Nature’s Candy

Escape the Asphalt Jungle into New York City’s Boondocks

• THE GATE AWAYFloyd Bennett Field is just one component of the 26,000-acre Gateway National Recreation Area (718-338-3799), one of the first two urban national parks (the other is Golden Gate Park in San Francisco), with access to shoreline all over Jamaica Bay, the Rockaways, and New York Harbor, including sections in Staten Island and New Jersey. More than 150 species of birds stop by on their trek along the 10,000-mile Atlantic Flyway, making Gateway a world-class birding destination—and granting all of us jaded city slickers imported birds to go along with our imported everything else. The September flurry of monarch butterflies at this park, along with Gateway's Breezy Point Tip, Fort Tilden, and Jacob Riis Park (as well as Great Kills Park on Staten Island), are all must-sees, as are the wild beaches at these last four parks.

• STATEN ISLAND SLOPTopping it all off is the Staten Island Bluebelt (718-390-8000), a loosely linked network of wetlands and watery woodlands that isn't as integrated as the Greenbelt, but worth a dozen or more day trips. The fact that you sometimes have to wander through suburban yards and between houses to get from one park to another only makes it more of a Huck Finn odyssey. Blue Heron Park (800-201-PARK) and Wolfe's Pond Park(718-984-8266), adjacent to one another and spotted with idyllic freshwater ponds, glistening swamps, and forests, are sensible places to start your Bluebelt foray.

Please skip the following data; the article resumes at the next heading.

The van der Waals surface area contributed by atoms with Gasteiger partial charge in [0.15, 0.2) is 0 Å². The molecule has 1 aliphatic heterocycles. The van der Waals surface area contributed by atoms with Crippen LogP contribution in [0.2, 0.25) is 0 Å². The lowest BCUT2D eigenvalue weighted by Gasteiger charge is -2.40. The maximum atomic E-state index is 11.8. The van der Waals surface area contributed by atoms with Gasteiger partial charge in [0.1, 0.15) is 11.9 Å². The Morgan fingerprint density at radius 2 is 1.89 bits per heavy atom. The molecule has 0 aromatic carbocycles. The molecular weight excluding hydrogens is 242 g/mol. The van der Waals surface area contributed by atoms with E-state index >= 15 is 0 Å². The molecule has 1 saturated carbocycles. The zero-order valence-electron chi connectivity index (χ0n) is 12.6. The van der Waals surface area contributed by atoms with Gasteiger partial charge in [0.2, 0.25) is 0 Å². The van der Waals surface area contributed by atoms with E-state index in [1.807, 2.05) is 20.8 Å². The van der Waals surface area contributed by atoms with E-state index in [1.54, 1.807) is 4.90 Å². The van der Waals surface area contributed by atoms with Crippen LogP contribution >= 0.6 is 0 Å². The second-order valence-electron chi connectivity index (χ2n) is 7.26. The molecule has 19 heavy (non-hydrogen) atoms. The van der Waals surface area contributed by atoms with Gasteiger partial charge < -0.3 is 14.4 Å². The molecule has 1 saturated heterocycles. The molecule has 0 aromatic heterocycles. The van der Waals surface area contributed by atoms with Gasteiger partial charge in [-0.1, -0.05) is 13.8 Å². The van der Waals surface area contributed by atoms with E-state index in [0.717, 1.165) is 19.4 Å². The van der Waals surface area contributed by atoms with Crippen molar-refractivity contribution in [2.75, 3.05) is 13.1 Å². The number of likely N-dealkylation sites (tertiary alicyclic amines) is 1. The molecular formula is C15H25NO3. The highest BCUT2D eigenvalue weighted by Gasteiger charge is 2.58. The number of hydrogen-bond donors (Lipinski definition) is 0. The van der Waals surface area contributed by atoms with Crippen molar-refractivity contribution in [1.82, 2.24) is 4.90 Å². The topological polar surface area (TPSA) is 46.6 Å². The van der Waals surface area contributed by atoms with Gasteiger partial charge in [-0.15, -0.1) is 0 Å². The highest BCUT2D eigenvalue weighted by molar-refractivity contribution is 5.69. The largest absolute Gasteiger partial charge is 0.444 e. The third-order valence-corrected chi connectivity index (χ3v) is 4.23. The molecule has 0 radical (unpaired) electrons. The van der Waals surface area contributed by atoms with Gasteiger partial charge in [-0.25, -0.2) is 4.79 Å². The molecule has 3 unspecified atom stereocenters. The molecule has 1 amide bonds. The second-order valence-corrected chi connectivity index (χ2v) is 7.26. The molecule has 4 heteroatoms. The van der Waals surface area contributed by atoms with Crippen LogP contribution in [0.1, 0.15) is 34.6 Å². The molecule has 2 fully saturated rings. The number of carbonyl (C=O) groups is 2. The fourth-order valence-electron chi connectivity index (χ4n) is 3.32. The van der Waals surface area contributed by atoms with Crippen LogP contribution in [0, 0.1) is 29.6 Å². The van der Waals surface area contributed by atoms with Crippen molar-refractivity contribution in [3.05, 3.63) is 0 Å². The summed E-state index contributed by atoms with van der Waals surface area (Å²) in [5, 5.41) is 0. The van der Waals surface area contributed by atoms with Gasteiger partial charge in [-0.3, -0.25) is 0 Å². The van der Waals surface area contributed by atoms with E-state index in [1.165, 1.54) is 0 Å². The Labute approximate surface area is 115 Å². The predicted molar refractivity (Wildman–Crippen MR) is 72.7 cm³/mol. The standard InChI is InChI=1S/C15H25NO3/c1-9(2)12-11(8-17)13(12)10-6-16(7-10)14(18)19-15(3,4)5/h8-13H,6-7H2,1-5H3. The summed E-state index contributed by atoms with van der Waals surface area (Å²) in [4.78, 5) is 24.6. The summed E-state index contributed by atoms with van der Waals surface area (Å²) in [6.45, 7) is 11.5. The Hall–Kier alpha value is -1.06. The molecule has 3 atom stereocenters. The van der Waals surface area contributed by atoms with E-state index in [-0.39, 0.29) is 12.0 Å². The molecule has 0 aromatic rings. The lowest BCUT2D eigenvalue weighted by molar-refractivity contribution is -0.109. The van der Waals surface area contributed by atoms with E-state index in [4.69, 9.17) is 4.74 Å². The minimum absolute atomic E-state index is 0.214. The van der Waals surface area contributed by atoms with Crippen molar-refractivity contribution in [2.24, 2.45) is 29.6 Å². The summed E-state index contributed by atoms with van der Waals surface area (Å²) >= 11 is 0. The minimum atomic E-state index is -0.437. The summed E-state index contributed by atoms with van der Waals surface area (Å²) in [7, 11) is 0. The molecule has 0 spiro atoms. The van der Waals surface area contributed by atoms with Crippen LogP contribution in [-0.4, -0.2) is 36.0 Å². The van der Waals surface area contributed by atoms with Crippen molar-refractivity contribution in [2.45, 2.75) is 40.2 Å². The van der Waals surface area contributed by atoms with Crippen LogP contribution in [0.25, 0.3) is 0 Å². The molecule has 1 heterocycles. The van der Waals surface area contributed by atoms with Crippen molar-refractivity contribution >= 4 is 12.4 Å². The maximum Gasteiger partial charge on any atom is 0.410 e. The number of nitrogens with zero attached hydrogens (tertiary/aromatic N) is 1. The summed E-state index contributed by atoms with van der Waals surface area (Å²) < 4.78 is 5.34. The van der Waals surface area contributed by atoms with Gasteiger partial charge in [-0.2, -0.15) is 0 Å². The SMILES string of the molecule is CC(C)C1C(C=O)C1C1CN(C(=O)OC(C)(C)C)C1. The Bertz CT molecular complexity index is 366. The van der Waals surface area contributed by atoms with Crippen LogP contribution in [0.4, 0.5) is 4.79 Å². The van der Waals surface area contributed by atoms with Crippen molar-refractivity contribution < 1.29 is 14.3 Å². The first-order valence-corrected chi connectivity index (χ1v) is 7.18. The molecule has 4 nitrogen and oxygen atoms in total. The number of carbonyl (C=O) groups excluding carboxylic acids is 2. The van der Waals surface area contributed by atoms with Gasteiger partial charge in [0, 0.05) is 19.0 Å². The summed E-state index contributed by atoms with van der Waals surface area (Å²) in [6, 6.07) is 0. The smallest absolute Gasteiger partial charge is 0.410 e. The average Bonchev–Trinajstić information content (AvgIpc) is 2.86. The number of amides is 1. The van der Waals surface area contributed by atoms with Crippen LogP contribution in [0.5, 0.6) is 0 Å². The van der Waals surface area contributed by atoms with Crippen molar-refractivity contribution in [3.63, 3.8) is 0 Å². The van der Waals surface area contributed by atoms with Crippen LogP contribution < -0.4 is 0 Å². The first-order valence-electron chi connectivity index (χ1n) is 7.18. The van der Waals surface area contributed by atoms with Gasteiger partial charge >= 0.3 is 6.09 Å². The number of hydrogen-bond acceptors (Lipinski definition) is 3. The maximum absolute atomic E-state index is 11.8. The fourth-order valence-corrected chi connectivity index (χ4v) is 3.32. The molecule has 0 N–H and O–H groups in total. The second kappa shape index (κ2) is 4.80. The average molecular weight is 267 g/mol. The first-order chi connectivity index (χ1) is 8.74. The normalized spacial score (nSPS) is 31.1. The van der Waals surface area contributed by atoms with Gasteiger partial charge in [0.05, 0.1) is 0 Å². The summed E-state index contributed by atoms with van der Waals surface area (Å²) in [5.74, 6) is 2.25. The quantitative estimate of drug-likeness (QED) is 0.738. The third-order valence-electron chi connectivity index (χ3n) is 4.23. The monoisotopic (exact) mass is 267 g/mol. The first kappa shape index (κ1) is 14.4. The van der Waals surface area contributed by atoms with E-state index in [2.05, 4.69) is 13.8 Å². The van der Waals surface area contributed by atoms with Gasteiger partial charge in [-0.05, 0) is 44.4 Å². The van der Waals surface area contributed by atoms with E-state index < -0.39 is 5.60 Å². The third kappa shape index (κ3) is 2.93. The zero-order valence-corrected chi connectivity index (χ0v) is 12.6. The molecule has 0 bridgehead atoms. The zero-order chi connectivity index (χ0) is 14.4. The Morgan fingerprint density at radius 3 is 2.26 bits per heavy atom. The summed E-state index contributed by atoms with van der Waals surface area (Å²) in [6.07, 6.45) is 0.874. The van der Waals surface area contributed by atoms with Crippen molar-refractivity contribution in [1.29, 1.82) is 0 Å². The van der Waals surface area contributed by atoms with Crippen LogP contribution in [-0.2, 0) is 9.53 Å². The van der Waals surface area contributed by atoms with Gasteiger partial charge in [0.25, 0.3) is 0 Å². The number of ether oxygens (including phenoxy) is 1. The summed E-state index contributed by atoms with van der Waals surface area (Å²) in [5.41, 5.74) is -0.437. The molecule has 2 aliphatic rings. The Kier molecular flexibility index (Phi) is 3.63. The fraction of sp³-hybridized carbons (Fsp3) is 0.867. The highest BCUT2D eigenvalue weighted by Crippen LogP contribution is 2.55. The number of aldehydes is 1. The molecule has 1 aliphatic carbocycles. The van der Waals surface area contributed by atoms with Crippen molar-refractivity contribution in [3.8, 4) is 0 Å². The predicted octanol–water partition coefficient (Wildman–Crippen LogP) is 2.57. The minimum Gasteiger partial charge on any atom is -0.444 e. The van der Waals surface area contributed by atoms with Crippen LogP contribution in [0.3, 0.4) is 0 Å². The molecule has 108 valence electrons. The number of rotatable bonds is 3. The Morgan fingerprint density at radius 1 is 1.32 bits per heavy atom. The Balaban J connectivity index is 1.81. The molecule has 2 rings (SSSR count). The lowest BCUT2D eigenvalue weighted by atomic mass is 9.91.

This is just the beginning. Visit the New York City Parks Department's Web site or search the Green Apple Map for the big picture. Or better yet, dig through the 2000-plus volumes at the Parks Library (Central Park Arsenal, 64th and Fifth Ave, room 240, 360-8240).

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